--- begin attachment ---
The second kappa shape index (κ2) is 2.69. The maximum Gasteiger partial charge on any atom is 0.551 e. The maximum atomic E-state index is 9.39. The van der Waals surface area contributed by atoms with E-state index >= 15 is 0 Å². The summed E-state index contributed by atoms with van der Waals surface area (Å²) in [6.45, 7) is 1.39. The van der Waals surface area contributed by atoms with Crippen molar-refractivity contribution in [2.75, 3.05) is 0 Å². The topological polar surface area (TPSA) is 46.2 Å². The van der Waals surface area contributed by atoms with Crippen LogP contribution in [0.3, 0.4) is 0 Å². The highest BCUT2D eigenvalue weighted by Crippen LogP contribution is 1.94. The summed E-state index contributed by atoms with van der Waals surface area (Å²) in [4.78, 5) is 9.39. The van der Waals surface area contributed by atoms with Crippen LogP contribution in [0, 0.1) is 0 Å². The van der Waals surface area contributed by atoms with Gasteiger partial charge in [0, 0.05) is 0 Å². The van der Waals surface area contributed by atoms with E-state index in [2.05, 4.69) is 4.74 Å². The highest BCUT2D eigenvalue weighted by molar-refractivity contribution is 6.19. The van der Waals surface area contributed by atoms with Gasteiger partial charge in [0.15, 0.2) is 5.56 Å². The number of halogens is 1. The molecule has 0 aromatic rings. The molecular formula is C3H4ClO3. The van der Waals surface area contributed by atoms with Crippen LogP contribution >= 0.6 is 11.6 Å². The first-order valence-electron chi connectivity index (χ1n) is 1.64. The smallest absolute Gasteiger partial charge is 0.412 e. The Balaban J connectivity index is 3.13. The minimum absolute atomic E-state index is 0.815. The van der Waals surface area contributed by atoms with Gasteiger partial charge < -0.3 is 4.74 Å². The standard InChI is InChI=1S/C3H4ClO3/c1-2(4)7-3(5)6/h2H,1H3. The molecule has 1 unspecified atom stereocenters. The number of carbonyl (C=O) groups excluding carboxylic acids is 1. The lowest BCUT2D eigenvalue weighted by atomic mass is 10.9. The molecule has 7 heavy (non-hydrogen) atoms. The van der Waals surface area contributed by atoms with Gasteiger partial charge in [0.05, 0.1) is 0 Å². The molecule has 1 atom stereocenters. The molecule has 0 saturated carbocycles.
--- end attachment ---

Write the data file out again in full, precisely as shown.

The second kappa shape index (κ2) is 2.69. The maximum Gasteiger partial charge on any atom is 0.551 e. The maximum atomic E-state index is 9.39. The van der Waals surface area contributed by atoms with E-state index >= 15 is 0 Å². The summed E-state index contributed by atoms with van der Waals surface area (Å²) in [6.45, 7) is 1.39. The van der Waals surface area contributed by atoms with Crippen molar-refractivity contribution in [2.75, 3.05) is 0 Å². The topological polar surface area (TPSA) is 46.2 Å². The van der Waals surface area contributed by atoms with Crippen LogP contribution in [0.3, 0.4) is 0 Å². The highest BCUT2D eigenvalue weighted by Crippen LogP contribution is 1.94. The summed E-state index contributed by atoms with van der Waals surface area (Å²) in [4.78, 5) is 9.39. The van der Waals surface area contributed by atoms with Crippen LogP contribution in [0, 0.1) is 0 Å². The van der Waals surface area contributed by atoms with Gasteiger partial charge in [0, 0.05) is 0 Å². The van der Waals surface area contributed by atoms with E-state index in [2.05, 4.69) is 4.74 Å². The highest BCUT2D eigenvalue weighted by molar-refractivity contribution is 6.19. The van der Waals surface area contributed by atoms with Gasteiger partial charge in [0.15, 0.2) is 5.56 Å². The number of halogens is 1. The molecule has 0 aromatic rings. The molecular formula is C3H4ClO3. The van der Waals surface area contributed by atoms with Crippen LogP contribution >= 0.6 is 11.6 Å². The first-order valence-electron chi connectivity index (χ1n) is 1.64. The smallest absolute Gasteiger partial charge is 0.412 e. The Balaban J connectivity index is 3.13. The minimum absolute atomic E-state index is 0.815. The van der Waals surface area contributed by atoms with Gasteiger partial charge < -0.3 is 4.74 Å². The standard InChI is InChI=1S/C3H4ClO3/c1-2(4)7-3(5)6/h2H,1H3. The molecule has 1 unspecified atom stereocenters. The number of carbonyl (C=O) groups excluding carboxylic acids is 1. The lowest BCUT2D eigenvalue weighted by atomic mass is 10.9. The molecule has 7 heavy (non-hydrogen) atoms. The van der Waals surface area contributed by atoms with Gasteiger partial charge in [0.05, 0.1) is 0 Å². The molecule has 1 atom stereocenters. The molecule has 0 saturated carbocycles.